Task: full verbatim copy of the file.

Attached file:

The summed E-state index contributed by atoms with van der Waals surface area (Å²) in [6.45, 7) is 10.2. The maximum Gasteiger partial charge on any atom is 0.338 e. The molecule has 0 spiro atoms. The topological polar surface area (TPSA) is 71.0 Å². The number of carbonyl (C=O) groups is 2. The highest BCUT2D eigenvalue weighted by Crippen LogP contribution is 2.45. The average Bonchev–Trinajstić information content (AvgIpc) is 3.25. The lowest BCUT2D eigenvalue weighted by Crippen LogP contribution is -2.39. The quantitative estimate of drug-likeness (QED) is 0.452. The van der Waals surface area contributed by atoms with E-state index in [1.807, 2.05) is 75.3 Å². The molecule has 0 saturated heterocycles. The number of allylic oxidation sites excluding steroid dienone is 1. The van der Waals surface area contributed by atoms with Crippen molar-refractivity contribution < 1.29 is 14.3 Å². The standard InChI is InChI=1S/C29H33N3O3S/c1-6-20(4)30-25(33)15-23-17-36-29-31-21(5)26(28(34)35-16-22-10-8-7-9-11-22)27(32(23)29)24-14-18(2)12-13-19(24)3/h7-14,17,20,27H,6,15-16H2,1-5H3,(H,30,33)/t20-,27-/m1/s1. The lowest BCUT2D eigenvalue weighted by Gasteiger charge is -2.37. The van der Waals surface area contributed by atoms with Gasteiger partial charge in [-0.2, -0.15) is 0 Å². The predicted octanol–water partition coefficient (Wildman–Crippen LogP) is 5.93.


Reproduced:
The summed E-state index contributed by atoms with van der Waals surface area (Å²) in [6.45, 7) is 10.2. The maximum Gasteiger partial charge on any atom is 0.338 e. The molecule has 0 spiro atoms. The topological polar surface area (TPSA) is 71.0 Å². The number of carbonyl (C=O) groups is 2. The highest BCUT2D eigenvalue weighted by Crippen LogP contribution is 2.45. The average Bonchev–Trinajstić information content (AvgIpc) is 3.25. The lowest BCUT2D eigenvalue weighted by Crippen LogP contribution is -2.39. The quantitative estimate of drug-likeness (QED) is 0.452. The van der Waals surface area contributed by atoms with E-state index in [1.807, 2.05) is 75.3 Å². The molecule has 0 saturated heterocycles. The number of allylic oxidation sites excluding steroid dienone is 1. The van der Waals surface area contributed by atoms with Crippen molar-refractivity contribution < 1.29 is 14.3 Å². The standard InChI is InChI=1S/C29H33N3O3S/c1-6-20(4)30-25(33)15-23-17-36-29-31-21(5)26(28(34)35-16-22-10-8-7-9-11-22)27(32(23)29)24-14-18(2)12-13-19(24)3/h7-14,17,20,27H,6,15-16H2,1-5H3,(H,30,33)/t20-,27-/m1/s1. The lowest BCUT2D eigenvalue weighted by Gasteiger charge is -2.37. The van der Waals surface area contributed by atoms with Gasteiger partial charge in [-0.2, -0.15) is 0 Å². The predicted octanol–water partition coefficient (Wildman–Crippen LogP) is 5.93.